In fact, close scrutiny reveals at least 100,000 individual ringlets, each a little different from the next, shaped by the pulling of the planet and its many moons on the rich fabric of the ring particles. Picture the system as a spinning superhighway, divided into myriad narrow lanes. With modern radar and spacecraft, the ring particles resolve into red-tinged snowballs that range in size from sand grains to enormous boulders. Large satellites that lie beyond the ring system carve features within it, such as the scimitar-sharp edges and scalloped hems. Tiny moonlets embedded within the rings may knot them, braid them, clump them, and cut slices out of them.

Rings, most researchers agree, are moons gone to pieces--or captured comets, caught on the fly and then torn to shreds by competing gravitational forces. If you scooped up all the scattered particles of ice and dust in the glittering ring system of Saturn and packed them together, you could mold a moon about the size of Saturn's moon Mimas--a little under 250 miles in diameter. Such a satellite probably existed quite close to the planet 100 million years ago. Then along came a comet or another big body on a collision course and blasted the moon to bits.

This ill-fated moon lay within Saturn's Roche limit--named for the nineteenth-century French mathematician Edouard Roche and defined as the region close to a planet where competing gravitational forces are strong enough to shatter unstable satellites or prevent them from forming in the first place. Within the Roche limit, destructive tidal forces dominate other effects. Tidal forces pull those parts of an orbiting body that are relatively close to the planet more strongly than the parts farther away; as a result, the satellite--held together only by the weak glue of its own gravity--may literally be pulled to pieces. (Not all orbiting bodies must submit to tidal forces. The space shuttle, for example, orbits well within Earth's Roche limit yet does not come undone, because its constituent parts are held together by nuts, bolts, and the fierce crystal cohesion of the molecules in its metal parts.)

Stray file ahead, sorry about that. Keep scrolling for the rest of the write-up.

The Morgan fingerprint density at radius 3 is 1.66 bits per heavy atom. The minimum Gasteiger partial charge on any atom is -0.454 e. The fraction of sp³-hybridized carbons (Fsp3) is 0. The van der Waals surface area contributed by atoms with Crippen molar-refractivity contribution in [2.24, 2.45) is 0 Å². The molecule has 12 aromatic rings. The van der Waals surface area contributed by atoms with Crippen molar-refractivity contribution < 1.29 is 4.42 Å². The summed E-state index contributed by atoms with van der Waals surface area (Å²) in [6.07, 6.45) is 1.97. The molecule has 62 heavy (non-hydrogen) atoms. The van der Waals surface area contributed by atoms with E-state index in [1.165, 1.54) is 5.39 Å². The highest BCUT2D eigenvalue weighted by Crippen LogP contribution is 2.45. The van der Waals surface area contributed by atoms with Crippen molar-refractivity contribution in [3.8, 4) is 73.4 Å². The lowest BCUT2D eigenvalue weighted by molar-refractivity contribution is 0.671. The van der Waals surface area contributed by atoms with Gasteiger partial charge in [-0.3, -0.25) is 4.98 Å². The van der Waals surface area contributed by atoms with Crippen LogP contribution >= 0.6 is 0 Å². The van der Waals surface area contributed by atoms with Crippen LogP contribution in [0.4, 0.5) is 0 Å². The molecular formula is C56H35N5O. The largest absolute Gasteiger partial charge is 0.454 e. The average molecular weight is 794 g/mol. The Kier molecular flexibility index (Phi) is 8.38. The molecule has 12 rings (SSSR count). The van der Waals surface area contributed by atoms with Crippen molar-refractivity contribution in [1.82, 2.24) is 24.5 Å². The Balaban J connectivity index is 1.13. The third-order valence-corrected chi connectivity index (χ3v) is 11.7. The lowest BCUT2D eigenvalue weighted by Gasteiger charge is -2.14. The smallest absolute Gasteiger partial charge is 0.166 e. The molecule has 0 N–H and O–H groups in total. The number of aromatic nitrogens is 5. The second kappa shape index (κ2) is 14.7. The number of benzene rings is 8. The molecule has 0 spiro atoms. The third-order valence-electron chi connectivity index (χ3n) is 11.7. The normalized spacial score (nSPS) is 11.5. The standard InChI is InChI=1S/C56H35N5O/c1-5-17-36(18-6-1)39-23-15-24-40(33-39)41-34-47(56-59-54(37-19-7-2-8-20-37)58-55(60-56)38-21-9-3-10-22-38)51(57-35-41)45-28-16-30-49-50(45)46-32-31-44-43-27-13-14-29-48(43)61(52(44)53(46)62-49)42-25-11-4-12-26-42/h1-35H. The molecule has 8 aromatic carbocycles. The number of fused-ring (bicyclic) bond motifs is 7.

Outside the Roche limit, particles of a pulverized moon may regroup themselves bit by bit until they eventually fashion a born-again moon. Just such a series of calamitous events may have befallen Uranus's moon Miranda and could explain why this particular satellite looks like an accident victim whose parts have been haphazardly sewn together. Miranda, some astronomers say, apparently formed, broke apart on impact, reassembled itself, suffered a subsequent impact, pulled itself together again, and so on--perhaps as many as five or six times since the solar system was young. Other ring researchers have reason to discount this scenario, but like all aspects of ring evolution, the real history of Miranda remains a matter for informed speculation.

The moon that became Saturn's rings was too close to the massive planet to pull itself back together. Once it was smashed to bits, the pieces--large and small--all went into orbit in a cloud of debris. These particles eventually fell into a disk around the planet's equator. Orbits of particles at angles to the disk plane inevitably crossed, leading to frequent collisions. Only ring lanes more or less parallel to one another were able to survive for long. And even then, the particles continued (and continue) to bump and jostle one another, spreading themselves into concentric rings of varying diameters, like the grooves of a phonograph record.

Today the great circle spreads out into a disk more than 180,000 miles wide but scarcely 60 feet high, making it many orders of magnitude flatter than a pancake. Ring researchers compare it to a sheet of tissue paper spread across a football field.

"You could never get another massive ring like this one around Saturn by bashing up a moon," observes Carolyn Porco of the Lunar and Planetary Laboratory at the University of Arizona in Tucson. "The only satellite left that's big enough to do it is Mimas, and Mimas lies far outside the Roche limit. But at Uranus and Neptune you still have plenty of food for the ring machine. If you broke up all the satellites within the Roche limit of Neptune, you'd get a ring system that would not look too terribly different from Saturn's." That hasn't happened yet because nothing has smashed into one of these moons, but nothing precludes such an encounter in the future.